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Domestic abuse legislation - what next?

New bill expected in October

In March last year, local charity 'Safe Strong Secure' started a petition calling for reform of the Island's domestic abuse legislation.

The move came in light of what the charity felt was "a very disappointing sentence," following a well-publicised court case.

The following month, the Department of Home Affairs responded, as it began drafting a new bill to address the issue.

But where are we up to now?

Last month, member of the department Dr Alex Allinson MHK said new domestic abuse legislation would be put before Tynwald no later than October.

Dr Allinson believes the current bill is 'way out of date'.

With the new bill in process since the beginning of last year, both MHKs and members of the public have been left feeling frustrated with the wait, and the Ramsey member says he shares their frustration.

He explained the delay is due to a considerable amount of time spent studying the laws of other jurisdictions, which will provide the Isle of Man with what he says is the best protection and sentencing, addressing all aspects of abuse:

Back to Safe, Strong, Secure - almost 10,000 people have now signed the charity's petition for a new domestic abuse bill.

Tamasin Wedgwood, a survivor of abuse and campaigner for domestic violence support on the Isle of Man, was behind the creation of that petition last year.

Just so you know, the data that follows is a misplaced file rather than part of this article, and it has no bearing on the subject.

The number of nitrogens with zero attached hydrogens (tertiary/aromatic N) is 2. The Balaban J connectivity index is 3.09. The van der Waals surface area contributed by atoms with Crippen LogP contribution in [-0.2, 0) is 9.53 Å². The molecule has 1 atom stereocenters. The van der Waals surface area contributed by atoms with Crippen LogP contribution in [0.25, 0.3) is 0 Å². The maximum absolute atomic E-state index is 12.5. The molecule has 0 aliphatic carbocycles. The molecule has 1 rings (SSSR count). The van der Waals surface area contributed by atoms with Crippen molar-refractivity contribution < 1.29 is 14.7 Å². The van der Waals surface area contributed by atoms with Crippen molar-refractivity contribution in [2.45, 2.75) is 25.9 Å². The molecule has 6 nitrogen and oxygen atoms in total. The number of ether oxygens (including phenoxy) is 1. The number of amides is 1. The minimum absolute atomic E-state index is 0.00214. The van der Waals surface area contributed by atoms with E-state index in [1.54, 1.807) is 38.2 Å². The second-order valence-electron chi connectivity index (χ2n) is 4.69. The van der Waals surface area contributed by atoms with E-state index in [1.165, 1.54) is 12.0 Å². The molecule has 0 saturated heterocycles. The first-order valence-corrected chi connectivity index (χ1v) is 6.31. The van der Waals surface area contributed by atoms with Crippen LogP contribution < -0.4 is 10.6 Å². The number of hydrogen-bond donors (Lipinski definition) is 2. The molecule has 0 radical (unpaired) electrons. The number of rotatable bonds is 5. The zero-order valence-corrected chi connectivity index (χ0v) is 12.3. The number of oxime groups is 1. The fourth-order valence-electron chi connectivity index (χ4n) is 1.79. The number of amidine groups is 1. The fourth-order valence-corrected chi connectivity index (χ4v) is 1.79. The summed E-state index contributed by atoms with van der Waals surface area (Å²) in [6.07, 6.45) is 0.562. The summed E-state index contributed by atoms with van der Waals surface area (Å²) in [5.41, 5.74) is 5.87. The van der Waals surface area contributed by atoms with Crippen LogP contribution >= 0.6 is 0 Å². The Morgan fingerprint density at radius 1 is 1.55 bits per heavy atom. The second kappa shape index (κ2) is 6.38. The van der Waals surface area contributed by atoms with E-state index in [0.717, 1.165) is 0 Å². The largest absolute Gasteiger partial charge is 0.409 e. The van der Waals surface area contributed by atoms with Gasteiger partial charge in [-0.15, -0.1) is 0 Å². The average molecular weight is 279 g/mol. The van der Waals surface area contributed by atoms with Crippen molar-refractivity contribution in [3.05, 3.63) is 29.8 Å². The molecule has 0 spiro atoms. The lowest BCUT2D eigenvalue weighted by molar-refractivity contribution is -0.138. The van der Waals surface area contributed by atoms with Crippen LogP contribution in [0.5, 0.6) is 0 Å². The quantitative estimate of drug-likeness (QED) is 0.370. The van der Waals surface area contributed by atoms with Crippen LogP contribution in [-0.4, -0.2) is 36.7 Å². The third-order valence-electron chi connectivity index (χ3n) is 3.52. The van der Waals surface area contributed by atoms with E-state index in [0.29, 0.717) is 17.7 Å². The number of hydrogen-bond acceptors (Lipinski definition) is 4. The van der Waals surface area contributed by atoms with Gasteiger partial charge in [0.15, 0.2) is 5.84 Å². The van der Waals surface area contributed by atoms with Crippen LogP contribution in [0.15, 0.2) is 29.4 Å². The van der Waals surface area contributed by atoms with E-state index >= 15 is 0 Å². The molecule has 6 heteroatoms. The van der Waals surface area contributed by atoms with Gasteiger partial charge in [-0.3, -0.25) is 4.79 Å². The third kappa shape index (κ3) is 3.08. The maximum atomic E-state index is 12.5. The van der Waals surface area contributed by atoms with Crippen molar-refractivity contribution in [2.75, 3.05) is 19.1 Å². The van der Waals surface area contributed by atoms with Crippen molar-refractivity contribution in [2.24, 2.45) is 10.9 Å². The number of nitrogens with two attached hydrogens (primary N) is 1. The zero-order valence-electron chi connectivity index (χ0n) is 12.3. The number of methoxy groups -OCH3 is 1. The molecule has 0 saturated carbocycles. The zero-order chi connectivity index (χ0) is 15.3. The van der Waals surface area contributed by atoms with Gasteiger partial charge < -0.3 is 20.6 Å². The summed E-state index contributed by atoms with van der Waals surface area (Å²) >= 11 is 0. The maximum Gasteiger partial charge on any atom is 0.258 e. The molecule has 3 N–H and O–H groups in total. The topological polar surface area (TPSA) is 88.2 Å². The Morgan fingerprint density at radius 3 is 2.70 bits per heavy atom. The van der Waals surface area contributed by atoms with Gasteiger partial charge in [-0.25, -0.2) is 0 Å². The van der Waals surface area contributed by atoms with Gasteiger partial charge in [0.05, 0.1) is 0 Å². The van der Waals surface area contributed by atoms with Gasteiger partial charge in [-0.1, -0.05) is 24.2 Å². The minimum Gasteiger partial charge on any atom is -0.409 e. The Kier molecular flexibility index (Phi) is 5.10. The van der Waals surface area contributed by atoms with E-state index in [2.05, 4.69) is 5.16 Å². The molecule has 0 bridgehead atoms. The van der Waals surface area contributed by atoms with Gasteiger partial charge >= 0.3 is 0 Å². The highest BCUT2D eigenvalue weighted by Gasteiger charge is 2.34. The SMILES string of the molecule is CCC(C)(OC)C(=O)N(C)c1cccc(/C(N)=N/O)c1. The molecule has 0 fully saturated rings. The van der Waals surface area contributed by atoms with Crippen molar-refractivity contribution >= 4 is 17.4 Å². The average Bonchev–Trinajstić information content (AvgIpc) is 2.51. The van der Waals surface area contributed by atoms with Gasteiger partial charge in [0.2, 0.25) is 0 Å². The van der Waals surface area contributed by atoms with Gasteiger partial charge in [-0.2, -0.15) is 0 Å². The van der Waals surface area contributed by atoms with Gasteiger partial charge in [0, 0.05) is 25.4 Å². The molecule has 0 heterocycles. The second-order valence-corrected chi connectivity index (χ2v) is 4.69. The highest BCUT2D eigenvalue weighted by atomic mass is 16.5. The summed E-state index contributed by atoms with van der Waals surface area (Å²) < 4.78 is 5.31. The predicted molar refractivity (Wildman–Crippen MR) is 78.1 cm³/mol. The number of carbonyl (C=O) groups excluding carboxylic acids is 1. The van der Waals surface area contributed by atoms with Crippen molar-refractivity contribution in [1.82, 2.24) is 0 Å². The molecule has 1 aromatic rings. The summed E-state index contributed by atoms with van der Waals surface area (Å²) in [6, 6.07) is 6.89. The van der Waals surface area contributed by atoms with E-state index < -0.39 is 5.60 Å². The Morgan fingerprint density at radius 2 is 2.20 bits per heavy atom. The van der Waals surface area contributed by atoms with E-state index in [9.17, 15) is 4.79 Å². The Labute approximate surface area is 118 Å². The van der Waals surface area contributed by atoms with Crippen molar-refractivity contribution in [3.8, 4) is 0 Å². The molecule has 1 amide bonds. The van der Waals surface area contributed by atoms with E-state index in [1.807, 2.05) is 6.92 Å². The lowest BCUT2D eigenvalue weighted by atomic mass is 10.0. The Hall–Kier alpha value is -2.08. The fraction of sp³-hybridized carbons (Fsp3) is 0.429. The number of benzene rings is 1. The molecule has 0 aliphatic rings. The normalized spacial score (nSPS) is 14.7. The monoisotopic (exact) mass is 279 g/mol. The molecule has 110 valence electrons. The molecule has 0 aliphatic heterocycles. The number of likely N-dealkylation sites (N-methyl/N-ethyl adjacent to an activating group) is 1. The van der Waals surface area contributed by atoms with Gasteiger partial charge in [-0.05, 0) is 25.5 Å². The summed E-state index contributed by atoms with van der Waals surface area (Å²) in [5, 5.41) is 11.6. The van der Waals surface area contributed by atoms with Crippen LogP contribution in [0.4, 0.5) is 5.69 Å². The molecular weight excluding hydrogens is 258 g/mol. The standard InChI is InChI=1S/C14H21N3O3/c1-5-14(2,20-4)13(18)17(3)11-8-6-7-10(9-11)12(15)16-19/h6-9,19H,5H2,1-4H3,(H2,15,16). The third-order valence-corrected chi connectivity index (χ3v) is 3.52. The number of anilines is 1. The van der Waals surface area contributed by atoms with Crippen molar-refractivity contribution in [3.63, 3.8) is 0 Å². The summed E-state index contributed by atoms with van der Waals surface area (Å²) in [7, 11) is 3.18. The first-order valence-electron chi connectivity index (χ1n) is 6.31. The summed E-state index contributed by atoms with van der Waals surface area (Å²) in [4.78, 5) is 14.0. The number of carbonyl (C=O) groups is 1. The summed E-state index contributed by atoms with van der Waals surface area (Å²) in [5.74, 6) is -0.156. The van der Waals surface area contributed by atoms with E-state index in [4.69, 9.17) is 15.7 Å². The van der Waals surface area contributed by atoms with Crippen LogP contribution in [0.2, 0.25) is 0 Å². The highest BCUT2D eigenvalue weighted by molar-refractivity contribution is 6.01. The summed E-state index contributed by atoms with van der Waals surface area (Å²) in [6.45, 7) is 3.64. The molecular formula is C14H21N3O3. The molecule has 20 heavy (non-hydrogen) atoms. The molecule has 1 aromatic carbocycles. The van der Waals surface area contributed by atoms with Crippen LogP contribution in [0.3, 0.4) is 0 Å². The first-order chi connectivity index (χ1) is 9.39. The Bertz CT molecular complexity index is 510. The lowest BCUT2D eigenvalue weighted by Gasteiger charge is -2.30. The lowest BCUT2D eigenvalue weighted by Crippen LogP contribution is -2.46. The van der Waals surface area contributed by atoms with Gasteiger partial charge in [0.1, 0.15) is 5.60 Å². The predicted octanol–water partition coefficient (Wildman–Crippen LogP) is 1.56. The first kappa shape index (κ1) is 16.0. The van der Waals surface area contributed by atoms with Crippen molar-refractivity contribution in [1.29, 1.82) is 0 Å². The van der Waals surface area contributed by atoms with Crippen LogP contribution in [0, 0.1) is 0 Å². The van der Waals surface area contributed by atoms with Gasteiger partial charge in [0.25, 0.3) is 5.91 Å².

Influenced by legislation in Scotland, it's thought the bill looks at higher penalties for abusers, and will analyse abuse as a course of conduct over time, rather than being incident-based.

Ms Wedgwood responded to Dr Allinson's comments when she spoke to Rhian Evans - does she think the bill is coming to fruition quickly enough?

The issue also reared its head once more in the House of Keys this month.

Douglas Central MHK Ann Corlett asked Home Affairs Minister Bill Malarkey whether his department was considering bringing forward legislation to provide a domestic abuse disclosure scheme.

In his response, the minister said there will be a period of consultation across the summer recess, ahead of the production of a draft bill, which it's hoped will be completed by October.

Here's the exchange from the sitting:

This political context also provides a very appropriate, even if coincidental, background for an upcoming short film being made on the Island.

Losing Grace is a crowd-funded project that follows the story of a mother, forced to flee from her abusive partner with her daughter.

Athena Mandis and Liz Farahadi are leading the all-female cast and crew, and came to the Island in May to begin the planning process.

They spoke to Dollin Mercer about the project:

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